After a series of widely publicized school and workplace shootings in the 1990s, many American companies adopted policies prohibiting employees from bringing guns onto employer property. This trend accelerated after the 9/11 attacks. Despite the fact that conservatives typically profess great respect for property rights, the National Rifle Association (NRA) has launched a legal and legislative campaign to reverse these policies and force employers to accept guns in the workplace.
The initiative to roll back employer-imposed restrictions on firearms has its roots in a Utah case involving workers at an America Online call center who were fired in 2000 for bringing their guns into a company parking lot. Recognizing the importance of AOL's right to control its own property, groups including the Salt Lake City Chamber of Commerce, Utah Restaurants Association and Utah Manufacturers Association supported AOL in friend-of-the-court-briefs. The Utah Supreme Court ultimately upheld AOL's actions and rejected the idea that, "in the face of a freely entered-into agreement to the contrary, an employee has the right to carry a firearm on his employer's premises."
Two years later in Oklahoma, the Weyerhaeuser Company fired a group of employees when guns were discovered in their cars during a drug search. The NRA sprang into action, and at their urging, the Oklahoma state legislature passed a law that bars employers from taking disciplinary action against workers who bring guns to work and keep them locked in their automobiles. A group of companies, with ConocoPhillips at the lead, filed a lawsuit to block enforcement of the law. In 2007, the U.S. District Court for the Northern District of Oklahoma sided with them, instituting a permanent restraining order barring the law's enforcement.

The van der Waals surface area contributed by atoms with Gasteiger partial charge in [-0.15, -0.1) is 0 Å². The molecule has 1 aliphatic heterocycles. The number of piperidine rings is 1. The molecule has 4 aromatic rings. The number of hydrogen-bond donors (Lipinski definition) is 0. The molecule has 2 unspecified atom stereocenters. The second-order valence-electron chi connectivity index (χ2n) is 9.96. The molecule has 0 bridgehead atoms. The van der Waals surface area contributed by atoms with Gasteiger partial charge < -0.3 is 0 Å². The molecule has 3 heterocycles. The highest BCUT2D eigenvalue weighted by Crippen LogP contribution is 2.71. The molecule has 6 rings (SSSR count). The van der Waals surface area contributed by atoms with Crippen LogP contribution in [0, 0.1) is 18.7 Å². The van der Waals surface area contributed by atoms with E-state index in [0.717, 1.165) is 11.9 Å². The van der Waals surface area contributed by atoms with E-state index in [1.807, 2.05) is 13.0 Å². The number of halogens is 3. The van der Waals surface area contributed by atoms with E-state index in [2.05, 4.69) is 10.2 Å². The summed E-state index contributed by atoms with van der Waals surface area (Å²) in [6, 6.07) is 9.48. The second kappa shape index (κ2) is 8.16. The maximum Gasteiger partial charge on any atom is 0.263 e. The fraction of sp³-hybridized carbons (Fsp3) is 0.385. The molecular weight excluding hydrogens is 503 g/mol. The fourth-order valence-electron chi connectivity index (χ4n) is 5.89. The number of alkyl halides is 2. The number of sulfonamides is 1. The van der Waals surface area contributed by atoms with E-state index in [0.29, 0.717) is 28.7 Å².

The NRA wasn't done, however. In 2008, it got the Florida legislature to enact a Guns in the Workplace law despite the express opposition of the Florida Chamber of Commerce, Florida Retail Federation and Walt Disney World Corporation. The former two parties immediately challenged the law in federal court, and at a hearing for a preliminary injunction, one judge went as far as to call the NRA's statute "stupid." The fight over guns in the workplace appears likely to spread to courtrooms and state legislatures in several more states in the near future.
The NRA's Guns in the Workplace laws imply that one person's right to have a gun trumps another person's right to keep guns off of his or her property. The NRA claims to be defending constitutional rights and individual freedom, but it apparently has no regard for the rights or freedom of anyone who doesn't want to be surrounded by guns at all times and in all places. As the American Bar Association noted, the NRA's statutes are "forced-entry laws" that "violate the traditional rights to exclude others from one's private property, as well as the liberty to decide how, whether and when to do so."
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